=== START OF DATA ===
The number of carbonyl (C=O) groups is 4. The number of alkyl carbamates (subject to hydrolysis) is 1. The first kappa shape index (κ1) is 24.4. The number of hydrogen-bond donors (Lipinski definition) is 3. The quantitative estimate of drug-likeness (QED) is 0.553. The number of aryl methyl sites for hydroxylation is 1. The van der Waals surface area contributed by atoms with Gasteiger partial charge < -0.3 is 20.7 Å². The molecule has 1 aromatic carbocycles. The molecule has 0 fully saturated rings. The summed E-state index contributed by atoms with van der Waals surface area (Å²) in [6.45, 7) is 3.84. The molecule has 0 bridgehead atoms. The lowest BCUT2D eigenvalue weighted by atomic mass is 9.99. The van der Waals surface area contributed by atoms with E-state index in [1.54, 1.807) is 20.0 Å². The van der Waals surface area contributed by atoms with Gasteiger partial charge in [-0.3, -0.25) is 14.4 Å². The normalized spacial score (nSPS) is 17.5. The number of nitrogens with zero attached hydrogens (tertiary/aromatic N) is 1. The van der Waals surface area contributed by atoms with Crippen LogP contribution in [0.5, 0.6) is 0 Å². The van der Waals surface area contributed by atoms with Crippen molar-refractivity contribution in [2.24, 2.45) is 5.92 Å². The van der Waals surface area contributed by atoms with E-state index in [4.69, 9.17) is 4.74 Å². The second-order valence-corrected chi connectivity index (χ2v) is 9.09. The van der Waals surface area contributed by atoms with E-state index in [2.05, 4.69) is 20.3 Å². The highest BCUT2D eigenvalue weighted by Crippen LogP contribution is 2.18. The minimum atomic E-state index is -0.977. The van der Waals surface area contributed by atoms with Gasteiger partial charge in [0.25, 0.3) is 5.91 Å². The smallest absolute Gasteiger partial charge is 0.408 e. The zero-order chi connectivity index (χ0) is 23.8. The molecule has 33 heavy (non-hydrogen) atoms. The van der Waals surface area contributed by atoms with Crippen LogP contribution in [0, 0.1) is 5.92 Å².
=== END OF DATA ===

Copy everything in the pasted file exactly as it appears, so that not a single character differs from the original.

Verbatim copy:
The number of carbonyl (C=O) groups is 4. The number of alkyl carbamates (subject to hydrolysis) is 1. The first kappa shape index (κ1) is 24.4. The number of hydrogen-bond donors (Lipinski definition) is 3. The quantitative estimate of drug-likeness (QED) is 0.553. The number of aryl methyl sites for hydroxylation is 1. The van der Waals surface area contributed by atoms with Gasteiger partial charge < -0.3 is 20.7 Å². The molecule has 1 aromatic carbocycles. The molecule has 0 fully saturated rings. The summed E-state index contributed by atoms with van der Waals surface area (Å²) in [6.45, 7) is 3.84. The molecule has 0 bridgehead atoms. The lowest BCUT2D eigenvalue weighted by atomic mass is 9.99. The van der Waals surface area contributed by atoms with E-state index in [1.54, 1.807) is 20.0 Å². The van der Waals surface area contributed by atoms with Gasteiger partial charge in [-0.3, -0.25) is 14.4 Å². The normalized spacial score (nSPS) is 17.5. The number of nitrogens with zero attached hydrogens (tertiary/aromatic N) is 1. The van der Waals surface area contributed by atoms with Crippen LogP contribution in [0.5, 0.6) is 0 Å². The van der Waals surface area contributed by atoms with Crippen molar-refractivity contribution in [2.24, 2.45) is 5.92 Å². The van der Waals surface area contributed by atoms with E-state index in [4.69, 9.17) is 4.74 Å². The second-order valence-corrected chi connectivity index (χ2v) is 9.09. The van der Waals surface area contributed by atoms with E-state index in [2.05, 4.69) is 20.3 Å². The highest BCUT2D eigenvalue weighted by Crippen LogP contribution is 2.18. The minimum atomic E-state index is -0.977. The van der Waals surface area contributed by atoms with Gasteiger partial charge in [0.25, 0.3) is 5.91 Å². The smallest absolute Gasteiger partial charge is 0.408 e. The zero-order chi connectivity index (χ0) is 23.8. The molecule has 33 heavy (non-hydrogen) atoms. The van der Waals surface area contributed by atoms with Crippen LogP contribution in [0, 0.1) is 5.92 Å².